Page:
The United States on Friday suspended imports of all tobacco and tobacco products from Malawi for alleged forced labor practices — including child labor.
Customs and Border Protection, which holds the authority to detain imports, has recently ramped up its efforts to hold companies and suppliers accountable for forced labor practices. The agency issued a “Withhold Release Order” on tobacco from Malawi on Friday, allowing it to detain goods believed to have been produced with forced labor.
“Malawi tobacco is one of those areas where we are trying to send a message,” CBP Office of Trade Executive Assistant Commissioner Brenda Smith told CNN.
Forced labor in Malawi has been well documented. Despite some advancement in preventing child labor, children in Malawi are still engaged in the worst forms of child labor, including in the harvesting of tobacco and in commercial sexual exploitation, according to the US Department of Labor.
Children working with tobacco risk illness from nicotine absorption, including “green tobacco sickness,” the Labor Department states. They are also exposed to pesticides, chemicals, and harsh weather conditions.
This type of enforcement is rare for the US, but has significantly increased over the past few years.
The detainment order against Malawi tobacco is the seventh this year, the most the US has issued since the early 1990s when a number were issued against Chinese companies.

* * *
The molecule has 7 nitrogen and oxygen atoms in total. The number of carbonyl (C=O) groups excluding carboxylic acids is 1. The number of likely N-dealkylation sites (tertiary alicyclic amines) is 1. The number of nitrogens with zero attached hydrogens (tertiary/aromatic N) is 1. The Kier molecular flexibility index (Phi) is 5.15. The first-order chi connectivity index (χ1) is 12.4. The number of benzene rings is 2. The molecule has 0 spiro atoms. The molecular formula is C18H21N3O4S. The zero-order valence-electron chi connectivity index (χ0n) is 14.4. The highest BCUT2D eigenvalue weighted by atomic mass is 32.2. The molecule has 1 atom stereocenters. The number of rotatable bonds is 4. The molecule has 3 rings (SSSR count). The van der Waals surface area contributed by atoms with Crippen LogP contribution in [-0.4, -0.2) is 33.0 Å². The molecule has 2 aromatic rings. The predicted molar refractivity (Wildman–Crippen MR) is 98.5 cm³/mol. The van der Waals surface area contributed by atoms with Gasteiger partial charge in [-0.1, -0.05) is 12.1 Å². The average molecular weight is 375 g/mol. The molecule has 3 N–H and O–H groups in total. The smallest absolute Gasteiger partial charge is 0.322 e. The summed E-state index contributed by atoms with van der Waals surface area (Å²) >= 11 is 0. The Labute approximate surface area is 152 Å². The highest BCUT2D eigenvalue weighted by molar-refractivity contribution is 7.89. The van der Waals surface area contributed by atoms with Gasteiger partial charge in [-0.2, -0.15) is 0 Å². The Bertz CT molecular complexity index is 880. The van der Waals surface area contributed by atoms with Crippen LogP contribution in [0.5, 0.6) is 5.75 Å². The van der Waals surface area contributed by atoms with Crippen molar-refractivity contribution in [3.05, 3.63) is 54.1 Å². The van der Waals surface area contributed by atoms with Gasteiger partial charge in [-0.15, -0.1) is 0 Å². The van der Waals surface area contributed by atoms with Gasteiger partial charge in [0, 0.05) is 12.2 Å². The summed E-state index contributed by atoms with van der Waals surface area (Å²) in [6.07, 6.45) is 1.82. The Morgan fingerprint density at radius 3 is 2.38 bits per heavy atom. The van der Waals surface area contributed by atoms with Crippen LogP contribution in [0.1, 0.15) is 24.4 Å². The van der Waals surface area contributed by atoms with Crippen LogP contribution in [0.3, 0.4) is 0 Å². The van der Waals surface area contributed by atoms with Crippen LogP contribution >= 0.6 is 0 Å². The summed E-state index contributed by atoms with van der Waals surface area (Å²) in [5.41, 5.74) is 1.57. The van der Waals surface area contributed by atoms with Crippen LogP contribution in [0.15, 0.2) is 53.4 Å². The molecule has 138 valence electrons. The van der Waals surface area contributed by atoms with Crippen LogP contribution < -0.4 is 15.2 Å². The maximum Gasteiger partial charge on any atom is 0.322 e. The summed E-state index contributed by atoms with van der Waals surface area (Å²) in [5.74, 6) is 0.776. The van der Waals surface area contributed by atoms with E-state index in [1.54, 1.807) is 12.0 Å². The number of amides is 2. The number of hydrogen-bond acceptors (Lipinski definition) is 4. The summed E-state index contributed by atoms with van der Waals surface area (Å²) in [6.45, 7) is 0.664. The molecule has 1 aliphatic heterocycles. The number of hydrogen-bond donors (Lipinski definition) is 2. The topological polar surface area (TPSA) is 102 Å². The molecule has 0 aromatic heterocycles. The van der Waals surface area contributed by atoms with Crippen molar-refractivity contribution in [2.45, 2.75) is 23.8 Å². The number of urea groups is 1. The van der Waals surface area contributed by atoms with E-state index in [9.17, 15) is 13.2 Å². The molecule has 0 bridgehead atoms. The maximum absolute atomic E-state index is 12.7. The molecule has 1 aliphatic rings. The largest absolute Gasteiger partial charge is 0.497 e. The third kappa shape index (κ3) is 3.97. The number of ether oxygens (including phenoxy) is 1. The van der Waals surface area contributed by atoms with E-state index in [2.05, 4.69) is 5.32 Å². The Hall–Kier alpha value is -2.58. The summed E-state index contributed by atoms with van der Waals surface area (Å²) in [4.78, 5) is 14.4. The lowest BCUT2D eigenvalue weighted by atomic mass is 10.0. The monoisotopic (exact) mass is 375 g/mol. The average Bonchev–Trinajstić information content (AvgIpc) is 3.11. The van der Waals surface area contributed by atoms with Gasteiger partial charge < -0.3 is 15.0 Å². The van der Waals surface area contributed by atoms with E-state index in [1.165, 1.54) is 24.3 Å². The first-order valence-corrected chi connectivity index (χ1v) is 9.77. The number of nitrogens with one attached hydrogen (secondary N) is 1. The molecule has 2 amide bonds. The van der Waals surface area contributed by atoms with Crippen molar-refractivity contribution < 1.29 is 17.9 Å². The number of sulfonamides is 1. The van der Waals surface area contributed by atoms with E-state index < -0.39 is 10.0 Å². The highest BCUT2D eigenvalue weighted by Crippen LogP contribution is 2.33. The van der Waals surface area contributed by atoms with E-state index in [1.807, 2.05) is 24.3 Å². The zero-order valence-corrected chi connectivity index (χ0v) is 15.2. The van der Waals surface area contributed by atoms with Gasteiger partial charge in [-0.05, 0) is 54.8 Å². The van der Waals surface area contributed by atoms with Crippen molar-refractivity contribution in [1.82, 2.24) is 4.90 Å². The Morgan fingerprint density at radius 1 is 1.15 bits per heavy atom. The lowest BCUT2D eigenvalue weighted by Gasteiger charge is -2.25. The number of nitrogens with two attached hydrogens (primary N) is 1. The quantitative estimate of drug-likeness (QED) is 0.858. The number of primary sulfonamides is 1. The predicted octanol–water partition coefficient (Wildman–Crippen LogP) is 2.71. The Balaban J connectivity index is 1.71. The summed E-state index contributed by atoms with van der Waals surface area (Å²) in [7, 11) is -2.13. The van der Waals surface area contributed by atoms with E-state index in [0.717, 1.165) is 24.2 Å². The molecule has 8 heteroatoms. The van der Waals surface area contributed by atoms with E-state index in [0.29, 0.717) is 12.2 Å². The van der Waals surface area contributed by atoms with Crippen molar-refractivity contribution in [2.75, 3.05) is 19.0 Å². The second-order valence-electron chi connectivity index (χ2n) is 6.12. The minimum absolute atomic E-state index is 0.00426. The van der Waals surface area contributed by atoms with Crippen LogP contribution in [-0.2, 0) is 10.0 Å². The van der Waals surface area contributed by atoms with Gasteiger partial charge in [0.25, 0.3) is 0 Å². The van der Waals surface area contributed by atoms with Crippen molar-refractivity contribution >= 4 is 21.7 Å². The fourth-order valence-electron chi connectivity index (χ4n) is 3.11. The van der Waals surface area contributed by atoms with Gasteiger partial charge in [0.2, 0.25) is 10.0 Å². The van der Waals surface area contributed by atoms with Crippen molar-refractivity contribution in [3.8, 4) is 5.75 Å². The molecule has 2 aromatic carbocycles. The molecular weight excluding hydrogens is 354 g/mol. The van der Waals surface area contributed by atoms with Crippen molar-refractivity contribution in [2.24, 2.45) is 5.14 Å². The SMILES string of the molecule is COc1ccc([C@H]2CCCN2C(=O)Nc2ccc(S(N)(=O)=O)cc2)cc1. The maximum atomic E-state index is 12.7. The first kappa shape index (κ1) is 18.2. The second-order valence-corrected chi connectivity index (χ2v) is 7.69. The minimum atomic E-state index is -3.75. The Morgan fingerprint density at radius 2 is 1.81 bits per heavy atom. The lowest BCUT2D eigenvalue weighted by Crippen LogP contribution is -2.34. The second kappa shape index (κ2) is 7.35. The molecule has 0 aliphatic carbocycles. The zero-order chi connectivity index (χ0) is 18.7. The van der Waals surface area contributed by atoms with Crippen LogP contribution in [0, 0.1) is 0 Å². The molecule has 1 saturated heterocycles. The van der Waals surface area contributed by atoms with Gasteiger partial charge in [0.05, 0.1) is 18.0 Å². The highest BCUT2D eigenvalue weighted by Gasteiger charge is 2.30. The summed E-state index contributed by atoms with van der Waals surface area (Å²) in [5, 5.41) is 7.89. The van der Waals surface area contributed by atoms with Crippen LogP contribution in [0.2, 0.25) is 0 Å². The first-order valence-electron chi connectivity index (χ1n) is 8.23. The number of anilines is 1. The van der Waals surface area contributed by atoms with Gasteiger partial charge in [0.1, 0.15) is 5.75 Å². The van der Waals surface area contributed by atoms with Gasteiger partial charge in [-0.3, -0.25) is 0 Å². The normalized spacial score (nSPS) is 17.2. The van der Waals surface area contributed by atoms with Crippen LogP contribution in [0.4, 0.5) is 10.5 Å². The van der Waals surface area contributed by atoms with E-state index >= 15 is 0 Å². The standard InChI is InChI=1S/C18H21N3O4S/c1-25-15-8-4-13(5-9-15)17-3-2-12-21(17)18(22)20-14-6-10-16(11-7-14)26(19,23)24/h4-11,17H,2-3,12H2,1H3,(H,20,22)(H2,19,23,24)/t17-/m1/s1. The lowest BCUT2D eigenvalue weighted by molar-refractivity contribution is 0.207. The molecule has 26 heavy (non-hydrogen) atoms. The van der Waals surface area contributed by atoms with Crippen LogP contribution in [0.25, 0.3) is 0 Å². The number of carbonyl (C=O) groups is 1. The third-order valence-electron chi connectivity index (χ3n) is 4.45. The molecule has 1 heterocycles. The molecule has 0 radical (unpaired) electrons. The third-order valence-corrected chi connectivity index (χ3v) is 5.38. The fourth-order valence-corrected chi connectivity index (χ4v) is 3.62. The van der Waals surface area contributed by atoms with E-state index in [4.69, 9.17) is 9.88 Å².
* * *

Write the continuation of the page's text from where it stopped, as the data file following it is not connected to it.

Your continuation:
The US has had a prohibition on the import of goods produced using forced labor since the early 1930s, but enforcement was extremely sparse. A 2016 change in the law ending exceptions, along with increased awareness and a push by then-CBP Commissioner Gil Kerlikowske spurred the agency to use its authorities more aggressively, an agency officials said.
In 2018, CBP received funding for 140 new positions, some of which went to establish the Forced Labor Division and training. “We have been able to build out a program,” using CBP’s law enforcement capabilities,” said the official. “It is still a work in progress.”
When halting imports, there’s a balance between holding companies accountable and potentially causing more harm by damaging local economies.
“One of the things we learned early on is, naming and shaming is a tool you want to use very carefully,” said the official, pointing out that there are business reputations at stake and potential economic and diplomatic repercussions.
CBP needs information that reasonably, but not conclusively, indicates that merchandise being imported had used forced labor for it to be banned. Investigations can be triggered in several ways, including through news reports and tips from the public or trade community, according to the agency.